CHAMP Home Monitoring System Provides Contact Between Care Teams and Families of Infants With Single Ventricle

The Cardiac High Acuity Monitoring Program model provides instant contact for families and care teams of infants with hypoplastic left heart syndrome.

A research team from the Ward Family Heart Center at Children’s Mercy Hospital in Kansas City, Missouri has developed the Cardiac High Acuity Monitoring Program (CHAMP) home monitoring model of care to assist families of infants born with hypoplastic left heart syndrome and all forms of single ventricle.

This program will ensure near-instant connection to an enterprise database, provide families with automated analytics, and give graded notifications to the care team.

Infants born with hypoplastic left heart syndrome require staged surgical palliation consisting of 3 surgeries. The periods between surgeries are associated with a high infant mortality rate (between 7% and 19%), which, in 2011, prompted the National Pediatric Cardiology Quality Improvement Collaborative (NPC-QIC) to begin focusing on improving interstage mortality. Many programs have since instituted interstage home monitoring systems.

Beginning in May 2014, researchers used the CHAMP tablet PC as the standard of care for interstage monitoring of infants with single ventricle at the Ward Family Center at Children’s Mercy Hospital.

The goal was to ensure that families received uniform education about the program before discharge, and be provided with a “team,” consisting of a practice registered nurse and a nurse coordinator who would call families on a weekly basis, and whom families could contact in case of any emergent clinical problems.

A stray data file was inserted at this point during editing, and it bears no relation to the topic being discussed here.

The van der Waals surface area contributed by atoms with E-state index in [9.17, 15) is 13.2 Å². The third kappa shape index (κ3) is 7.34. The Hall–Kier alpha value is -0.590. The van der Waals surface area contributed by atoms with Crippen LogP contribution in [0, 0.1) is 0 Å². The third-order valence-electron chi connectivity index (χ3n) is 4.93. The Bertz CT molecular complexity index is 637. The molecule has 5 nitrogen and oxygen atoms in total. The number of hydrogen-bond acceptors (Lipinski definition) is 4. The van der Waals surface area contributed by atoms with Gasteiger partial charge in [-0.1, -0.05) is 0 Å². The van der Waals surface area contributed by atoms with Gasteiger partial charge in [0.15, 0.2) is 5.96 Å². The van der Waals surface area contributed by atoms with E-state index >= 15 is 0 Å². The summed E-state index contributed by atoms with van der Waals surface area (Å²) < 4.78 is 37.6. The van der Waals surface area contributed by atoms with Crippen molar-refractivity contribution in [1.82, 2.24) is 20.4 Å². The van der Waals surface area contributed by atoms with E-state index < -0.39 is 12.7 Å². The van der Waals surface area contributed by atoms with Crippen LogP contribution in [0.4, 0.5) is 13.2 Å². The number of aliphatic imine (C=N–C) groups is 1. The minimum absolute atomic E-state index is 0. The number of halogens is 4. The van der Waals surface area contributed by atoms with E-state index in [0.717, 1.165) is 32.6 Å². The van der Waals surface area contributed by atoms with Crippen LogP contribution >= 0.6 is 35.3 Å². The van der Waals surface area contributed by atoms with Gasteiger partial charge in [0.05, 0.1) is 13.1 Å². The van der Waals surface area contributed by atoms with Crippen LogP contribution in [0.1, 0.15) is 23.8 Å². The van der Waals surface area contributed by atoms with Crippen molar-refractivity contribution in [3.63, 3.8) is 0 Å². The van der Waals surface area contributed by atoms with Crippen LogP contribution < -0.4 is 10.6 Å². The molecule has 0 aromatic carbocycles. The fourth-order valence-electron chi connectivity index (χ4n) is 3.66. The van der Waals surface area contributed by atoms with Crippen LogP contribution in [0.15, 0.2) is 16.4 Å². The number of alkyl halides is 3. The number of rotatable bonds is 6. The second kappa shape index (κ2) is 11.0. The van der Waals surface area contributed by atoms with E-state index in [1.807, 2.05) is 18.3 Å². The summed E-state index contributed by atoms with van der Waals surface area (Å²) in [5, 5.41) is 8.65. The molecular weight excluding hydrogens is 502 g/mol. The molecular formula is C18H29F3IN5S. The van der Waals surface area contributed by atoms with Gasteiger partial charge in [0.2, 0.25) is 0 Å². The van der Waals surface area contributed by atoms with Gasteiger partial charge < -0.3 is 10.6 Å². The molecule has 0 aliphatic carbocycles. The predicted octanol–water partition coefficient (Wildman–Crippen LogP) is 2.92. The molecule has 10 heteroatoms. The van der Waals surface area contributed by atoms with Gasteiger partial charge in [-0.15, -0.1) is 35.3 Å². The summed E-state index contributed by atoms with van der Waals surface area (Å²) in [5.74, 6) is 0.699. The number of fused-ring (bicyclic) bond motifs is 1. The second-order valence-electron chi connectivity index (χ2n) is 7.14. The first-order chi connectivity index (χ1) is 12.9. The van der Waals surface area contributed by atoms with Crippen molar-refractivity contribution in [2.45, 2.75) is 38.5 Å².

Researchers also added 2 pediatric cardiologists, a medical director, a social worker, and a dietician to the team and ensured all patients left the hospital with a pulse oximeter and a weight scale.

They followed 30 infants with interstage single ventricle using CHAMP. Fourteen of these infants had hypoplastic left heart syndrome, 12 had right ventricular hypoplasia and pulmonary atresia who underwent an aortopulmonary shunt, and 4 had balanced circulation and were discharged without neonatal surgery.

Clinical outcomes and resource utilization were compared between the period of CHAMP tablet monitoring (April 2014 to present) to the preceding 3 years, when the interstage team and program were being optimized.

When families used the CHAMP tablet, the median age at the end of the interstage period decreased significantly from 7.23 months to 5.83 months (P=.026). Interstage mortality also decreased from 17% to 0% in all patients with single ventricle (P=.025), and from 18% to 0% in patients with hypoplastic left heart syndrome (P-.159).

Adding video to the program has been significant in determining the disposition in >80% of all instant alerts or “red flag events,” as defined by the NPC-QIC.

Overall, the research team collected more than 27 000 data points from 30 patients over 18 months. The hope is that in the future, the CHAMP model of care will provide “dynamic prediction of risk of an adverse event for a given patient at a given time, based on continuously updating and increasing data from the individual patient as well as from the entire cohort.”

“When coupled with a vigilant and responsive team of care-providers, the CHAMP platform enables prompt and targeted clinical care, which may prove to be important as medicine evolves to a value-based model with a focus on outcomes,” researchers concluded.


Shirali G, Erickson L, Apperson J, et al. Harnessing teams and technology to improve outcomes in infants with single ventricle. Circ Cardiovasc Qual Outcomes. 2016. doi: 10.1161/circoutcomes.115.002452.